Punishment is pointless. Giving a cat a shake if you catch it chewing on your houseplants or jumping onto the kitchen work surface may satisfy your need to vent your anger but all it will do with your cat is make it worry more about what you plan to do when you touch it. So will shrieking and screaming at it The more you use punishment the more likely your cat will simply view you as a weirdo and avoid your touch, even your presence.
Divine intervention is different. Divine intervention doesn’t come from you, it is a direct result of what the cat just did. For example, a cat jumps onto the kitchen work surface, lands on double sided sticky tape, doesn’t like the feel and instantly jumps off. A cat jumps on a bed, through an infra-red beam from a tiny burglar alarm that sets off a siren, doesn’t like the sound and escapes from the bedroom. A cat is about to scratch the sofa and – silently – gets a shot of water in its face from a water pistol. All these are, from a cat’s perspective, ‘acts of God’, not punishment from you. Your aim in associating what it is doing with something mildly unpleasant is to train it in ‘avoidance’. All feral cats learn through experience how to avoid dangers. Be creative but always be kind with your use of ‘divine intervention’. Your aim is to train your cat to abandon whatever it wants to do because it’s unexpectedly unpleasant, but never painful.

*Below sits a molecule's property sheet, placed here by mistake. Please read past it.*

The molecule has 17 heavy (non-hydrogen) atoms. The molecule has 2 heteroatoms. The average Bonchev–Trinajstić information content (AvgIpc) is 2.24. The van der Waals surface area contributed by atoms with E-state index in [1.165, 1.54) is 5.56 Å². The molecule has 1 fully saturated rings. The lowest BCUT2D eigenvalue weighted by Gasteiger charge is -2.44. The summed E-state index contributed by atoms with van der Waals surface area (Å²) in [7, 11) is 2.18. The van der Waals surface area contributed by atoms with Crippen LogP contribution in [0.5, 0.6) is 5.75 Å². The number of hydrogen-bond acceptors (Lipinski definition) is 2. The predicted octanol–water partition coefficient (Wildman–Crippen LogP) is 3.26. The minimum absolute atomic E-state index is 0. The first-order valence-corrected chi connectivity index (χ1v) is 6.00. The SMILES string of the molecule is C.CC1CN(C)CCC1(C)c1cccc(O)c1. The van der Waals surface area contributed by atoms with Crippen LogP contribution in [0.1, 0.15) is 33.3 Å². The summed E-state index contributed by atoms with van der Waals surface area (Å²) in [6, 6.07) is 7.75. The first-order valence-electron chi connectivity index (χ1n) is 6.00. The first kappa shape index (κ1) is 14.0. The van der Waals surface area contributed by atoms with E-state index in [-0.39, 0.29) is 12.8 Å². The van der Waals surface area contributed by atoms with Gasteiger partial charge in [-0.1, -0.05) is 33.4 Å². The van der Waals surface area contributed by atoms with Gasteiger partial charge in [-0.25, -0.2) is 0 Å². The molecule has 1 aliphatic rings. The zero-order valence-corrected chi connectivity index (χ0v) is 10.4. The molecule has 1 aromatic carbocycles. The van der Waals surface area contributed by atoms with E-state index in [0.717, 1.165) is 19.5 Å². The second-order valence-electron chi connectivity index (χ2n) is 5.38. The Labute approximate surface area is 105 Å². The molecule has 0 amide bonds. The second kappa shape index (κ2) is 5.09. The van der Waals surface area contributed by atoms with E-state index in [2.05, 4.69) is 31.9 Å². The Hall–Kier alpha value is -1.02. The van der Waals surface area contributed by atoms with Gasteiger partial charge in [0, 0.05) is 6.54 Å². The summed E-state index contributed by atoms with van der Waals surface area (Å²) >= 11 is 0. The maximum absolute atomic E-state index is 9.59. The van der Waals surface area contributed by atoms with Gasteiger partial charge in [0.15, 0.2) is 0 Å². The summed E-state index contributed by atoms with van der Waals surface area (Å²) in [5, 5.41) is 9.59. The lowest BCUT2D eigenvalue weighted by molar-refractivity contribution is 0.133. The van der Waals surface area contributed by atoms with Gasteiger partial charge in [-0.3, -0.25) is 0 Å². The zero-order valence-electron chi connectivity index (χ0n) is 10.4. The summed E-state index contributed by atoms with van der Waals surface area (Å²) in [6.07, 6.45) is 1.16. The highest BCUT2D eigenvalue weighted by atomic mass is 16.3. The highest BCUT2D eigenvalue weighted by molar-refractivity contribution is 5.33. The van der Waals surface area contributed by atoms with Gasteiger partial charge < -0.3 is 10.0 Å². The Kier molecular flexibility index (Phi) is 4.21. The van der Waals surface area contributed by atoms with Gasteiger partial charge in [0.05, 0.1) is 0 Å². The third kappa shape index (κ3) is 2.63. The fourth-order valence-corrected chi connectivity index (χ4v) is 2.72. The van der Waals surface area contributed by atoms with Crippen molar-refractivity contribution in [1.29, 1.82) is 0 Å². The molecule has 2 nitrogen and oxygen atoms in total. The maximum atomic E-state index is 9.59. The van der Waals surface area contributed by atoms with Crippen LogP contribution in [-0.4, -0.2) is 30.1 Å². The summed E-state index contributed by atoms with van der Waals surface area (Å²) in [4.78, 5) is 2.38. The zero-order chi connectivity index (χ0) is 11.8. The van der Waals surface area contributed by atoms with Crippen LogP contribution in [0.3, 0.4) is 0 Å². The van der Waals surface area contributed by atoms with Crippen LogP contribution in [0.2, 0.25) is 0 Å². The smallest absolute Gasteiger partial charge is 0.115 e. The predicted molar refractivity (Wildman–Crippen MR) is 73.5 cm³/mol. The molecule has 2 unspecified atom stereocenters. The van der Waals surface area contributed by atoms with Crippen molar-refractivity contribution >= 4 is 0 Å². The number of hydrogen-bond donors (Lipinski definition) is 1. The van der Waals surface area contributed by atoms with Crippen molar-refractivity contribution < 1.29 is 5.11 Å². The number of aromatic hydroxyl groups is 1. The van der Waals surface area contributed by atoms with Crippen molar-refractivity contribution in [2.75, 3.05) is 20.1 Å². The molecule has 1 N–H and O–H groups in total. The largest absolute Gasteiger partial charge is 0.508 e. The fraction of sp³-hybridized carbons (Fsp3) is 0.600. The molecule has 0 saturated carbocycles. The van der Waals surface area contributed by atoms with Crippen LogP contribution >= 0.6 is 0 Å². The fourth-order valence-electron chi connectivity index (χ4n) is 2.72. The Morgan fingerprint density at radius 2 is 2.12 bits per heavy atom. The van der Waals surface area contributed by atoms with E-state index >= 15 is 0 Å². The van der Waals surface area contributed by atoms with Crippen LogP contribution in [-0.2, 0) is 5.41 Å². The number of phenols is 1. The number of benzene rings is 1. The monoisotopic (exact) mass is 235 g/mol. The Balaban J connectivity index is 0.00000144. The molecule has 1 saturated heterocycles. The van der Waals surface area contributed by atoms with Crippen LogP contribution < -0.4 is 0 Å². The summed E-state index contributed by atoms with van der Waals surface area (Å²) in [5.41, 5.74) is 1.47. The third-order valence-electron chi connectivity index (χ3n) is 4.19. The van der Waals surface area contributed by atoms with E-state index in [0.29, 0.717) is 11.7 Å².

A Hiss Is Useful
A short, sharp hiss can be a simple way to stop a cat in its tracks long enough for you to put it off what it’s planning to do. Has your cat caught sight of a songbird in the grass? A sharp hiss, or any other noise, should distract it long enough for the bird to fly away or for you to get your cat. A hiss is part of a cat’s verbal repertoire. Use it sparingly otherwise your cat will learn it means nothing.